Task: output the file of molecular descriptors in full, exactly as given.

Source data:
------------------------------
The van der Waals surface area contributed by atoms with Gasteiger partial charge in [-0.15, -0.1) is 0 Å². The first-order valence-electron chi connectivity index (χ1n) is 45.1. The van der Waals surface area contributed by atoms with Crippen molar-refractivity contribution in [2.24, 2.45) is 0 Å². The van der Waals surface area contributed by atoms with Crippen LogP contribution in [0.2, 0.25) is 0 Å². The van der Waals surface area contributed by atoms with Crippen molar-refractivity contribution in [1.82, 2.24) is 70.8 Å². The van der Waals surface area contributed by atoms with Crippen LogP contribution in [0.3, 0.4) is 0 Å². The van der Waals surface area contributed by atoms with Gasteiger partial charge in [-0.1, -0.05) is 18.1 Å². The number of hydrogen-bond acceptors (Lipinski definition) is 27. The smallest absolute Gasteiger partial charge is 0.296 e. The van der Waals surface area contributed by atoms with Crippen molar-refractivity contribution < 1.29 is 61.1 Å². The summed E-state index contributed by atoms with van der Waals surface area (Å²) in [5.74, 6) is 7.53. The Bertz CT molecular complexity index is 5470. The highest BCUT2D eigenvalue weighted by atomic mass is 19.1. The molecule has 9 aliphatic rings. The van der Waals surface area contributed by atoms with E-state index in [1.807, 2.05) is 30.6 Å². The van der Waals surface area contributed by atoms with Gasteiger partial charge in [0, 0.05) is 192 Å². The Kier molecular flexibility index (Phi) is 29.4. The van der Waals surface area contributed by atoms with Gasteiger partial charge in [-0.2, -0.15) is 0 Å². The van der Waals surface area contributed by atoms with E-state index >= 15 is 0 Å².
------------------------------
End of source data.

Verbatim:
The van der Waals surface area contributed by atoms with Gasteiger partial charge in [-0.15, -0.1) is 0 Å². The first-order valence-electron chi connectivity index (χ1n) is 45.1. The van der Waals surface area contributed by atoms with Crippen molar-refractivity contribution in [2.24, 2.45) is 0 Å². The van der Waals surface area contributed by atoms with Crippen LogP contribution in [0.2, 0.25) is 0 Å². The van der Waals surface area contributed by atoms with Crippen molar-refractivity contribution in [1.82, 2.24) is 70.8 Å². The van der Waals surface area contributed by atoms with Crippen LogP contribution in [0.3, 0.4) is 0 Å². The van der Waals surface area contributed by atoms with Gasteiger partial charge in [-0.1, -0.05) is 18.1 Å². The number of hydrogen-bond acceptors (Lipinski definition) is 27. The smallest absolute Gasteiger partial charge is 0.296 e. The van der Waals surface area contributed by atoms with Crippen molar-refractivity contribution < 1.29 is 61.1 Å². The summed E-state index contributed by atoms with van der Waals surface area (Å²) in [5.74, 6) is 7.53. The Bertz CT molecular complexity index is 5470. The highest BCUT2D eigenvalue weighted by atomic mass is 19.1. The molecule has 9 aliphatic rings. The van der Waals surface area contributed by atoms with E-state index in [1.807, 2.05) is 30.6 Å². The van der Waals surface area contributed by atoms with Gasteiger partial charge in [0, 0.05) is 192 Å². The Kier molecular flexibility index (Phi) is 29.4. The van der Waals surface area contributed by atoms with Gasteiger partial charge in [-0.2, -0.15) is 0 Å². The van der Waals surface area contributed by atoms with E-state index >= 15 is 0 Å².